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Phatlum, Hall, Ryu all have something to prove at Lytham

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LYTHAM ST. ANNES, England – Pornanong Phatlum is looking to help Thailand shake up the world order in women’s golf by singing her way to victory.

Georgia Hall is looking to give her English homeland a heartwarming Sunday to remember.

So Yeon Ryu is looking to continue South Korea’s domination.

The stage is set for a stirring finish to the Ricoh Women’s British Open at Royal Lytham & St. Annes.

Phatlum didn’t flinch holding on to her lead Saturday, posting a steady 3-under-par 69.

“I just keep singing,” Phatlum said. “Make me, like, calm down, not get too much nervous.”

Phatlum said she isn’t actually singing out loud.

“Just in my head,” she said.

What is she singing?

“Thai songs,” she said. “Just all Thai songs.”

At 13 under overall, Phatlum is one shot ahead of Hall (69), two ahead of Ryu (67) and three ahead of Sung Hyun Park (69), Minjee Lee (71) and Mamiko Higa (71).

Phatlum is trying to become the third Thai player to win an LPGA event in the last three weeks and the second Thai player to win a major this summer. Thidapa Suwannapura won the Marathon Classic two weeks ago and Ariya Jutanugarn won the Ladies Scottish Open last week. Jutanugarn also won the U.S. Women’s Open in June.

If Phatlum, 28, wins, she’ll make her first LPGA title a major championship and become the fourth different Thai player to win on tour this year. She was once again among the most solid ball strikers in the third round, though she put her first bogey on a scorecard this week. She couldn’t get up and down to save par at the 12th, ending her run of 47 holes without a bogey.

“Very solid round today,” Phatlum said.

Full-field scores from the Ricoh Women’s British Open

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Hall, 22, is stirring the hearts of Brits as she seeks to become just the fourth Englishwoman to win a major, the first since Karen Stupples won the Women’s British Open at Sunningdale 14 years ago. She’s an LPGA rookie seeking her first victory on tour.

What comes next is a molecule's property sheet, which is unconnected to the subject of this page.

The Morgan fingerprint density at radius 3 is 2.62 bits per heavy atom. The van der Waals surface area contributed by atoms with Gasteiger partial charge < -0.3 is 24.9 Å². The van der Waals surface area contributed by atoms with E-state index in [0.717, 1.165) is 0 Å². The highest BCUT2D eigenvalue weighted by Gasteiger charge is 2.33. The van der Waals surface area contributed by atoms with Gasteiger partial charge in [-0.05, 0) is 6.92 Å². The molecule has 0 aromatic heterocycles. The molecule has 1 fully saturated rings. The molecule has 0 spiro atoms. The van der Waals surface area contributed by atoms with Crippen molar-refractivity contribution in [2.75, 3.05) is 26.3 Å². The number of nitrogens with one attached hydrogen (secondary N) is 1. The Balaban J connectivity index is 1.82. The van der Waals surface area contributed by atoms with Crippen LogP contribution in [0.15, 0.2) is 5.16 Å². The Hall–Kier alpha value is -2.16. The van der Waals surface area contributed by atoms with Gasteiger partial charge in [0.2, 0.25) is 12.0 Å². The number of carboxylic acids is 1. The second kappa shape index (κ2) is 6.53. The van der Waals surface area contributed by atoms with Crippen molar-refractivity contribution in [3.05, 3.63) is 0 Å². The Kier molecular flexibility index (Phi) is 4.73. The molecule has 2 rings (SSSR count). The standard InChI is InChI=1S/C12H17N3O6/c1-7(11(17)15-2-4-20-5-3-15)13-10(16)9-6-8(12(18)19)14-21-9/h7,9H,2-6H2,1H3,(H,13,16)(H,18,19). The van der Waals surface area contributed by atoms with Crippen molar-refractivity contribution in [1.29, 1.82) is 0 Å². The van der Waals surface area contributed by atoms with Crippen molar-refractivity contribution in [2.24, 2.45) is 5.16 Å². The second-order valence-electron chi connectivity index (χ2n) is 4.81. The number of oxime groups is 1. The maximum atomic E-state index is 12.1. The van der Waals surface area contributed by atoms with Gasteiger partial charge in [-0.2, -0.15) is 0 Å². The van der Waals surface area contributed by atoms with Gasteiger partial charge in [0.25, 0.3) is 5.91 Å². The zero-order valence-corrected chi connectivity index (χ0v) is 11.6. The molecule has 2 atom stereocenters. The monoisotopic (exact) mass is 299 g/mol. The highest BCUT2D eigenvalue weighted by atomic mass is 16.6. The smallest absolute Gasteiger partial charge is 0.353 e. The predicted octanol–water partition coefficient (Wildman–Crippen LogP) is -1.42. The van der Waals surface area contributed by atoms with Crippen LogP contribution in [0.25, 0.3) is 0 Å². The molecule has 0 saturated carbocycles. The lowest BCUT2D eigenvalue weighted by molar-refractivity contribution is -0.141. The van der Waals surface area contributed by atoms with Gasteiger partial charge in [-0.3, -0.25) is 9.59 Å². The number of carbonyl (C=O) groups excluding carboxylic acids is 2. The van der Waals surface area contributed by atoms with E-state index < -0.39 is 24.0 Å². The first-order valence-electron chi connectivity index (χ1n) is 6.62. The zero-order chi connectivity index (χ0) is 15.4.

Hall’s father, Wayne, a plasterer by trade, is on her bag as caddie this week. Her mother, Sam, is walking in the gallery.

“It was so nice to see so many people supporting me, just hundreds and hundreds of people all cheering my name,” Hall said. “It was so nice to have that backing behind me. Hopefully, I can give them something to cheer about tomorrow.”

At day’s end, Hall gave all those supporters one last highlight to cheer about. She hit a 5-iron to 8 feet at the last and holed it for birdie to move one shot off the lead.

“That will make dinner taste a little nicer,” Hall said.

Ryu, 28, moved into position to bounce back from a playoff loss at the KPMG Women’s PGA Championship last month and win her third major championship. After stumbling with a pair of bogeys over her first four holes, Ryu bounced back with four birdies in a row.

“Even though I started out having a rough start, my attitude was really, really great playing this golf course today,” Ryu said. “I never looked back. I just kept focused. I'm very pleased with my attitude out there.”

Ryu will move back to Rolex world No. 1 with a victory, and can even do so with a second place finish, depending on what current No. 1 Ariya Jutanugarn and Sung Hyun Park do.

The work Ryu has done since overhauling her swing with coach Cameron McCormick almost three years ago has paid off with a second major championship (the 2017 ANA Inspiration), a Rolex Player Player of the Year Award (shared with Park last year) and a reign at world No. 1 last season.

The work seems to be especially useful this week, with Ryu saying McCormick helped her learn to work the ball with a variety of shot shapes and trajectories. He’s also added shots to her short game.

“He’s just seeing those different ways to play,” Ryu said. “That definitely helped me out, having better creativity.”

Ryu will need more of that trying to win the third leg of the career Grand Slam.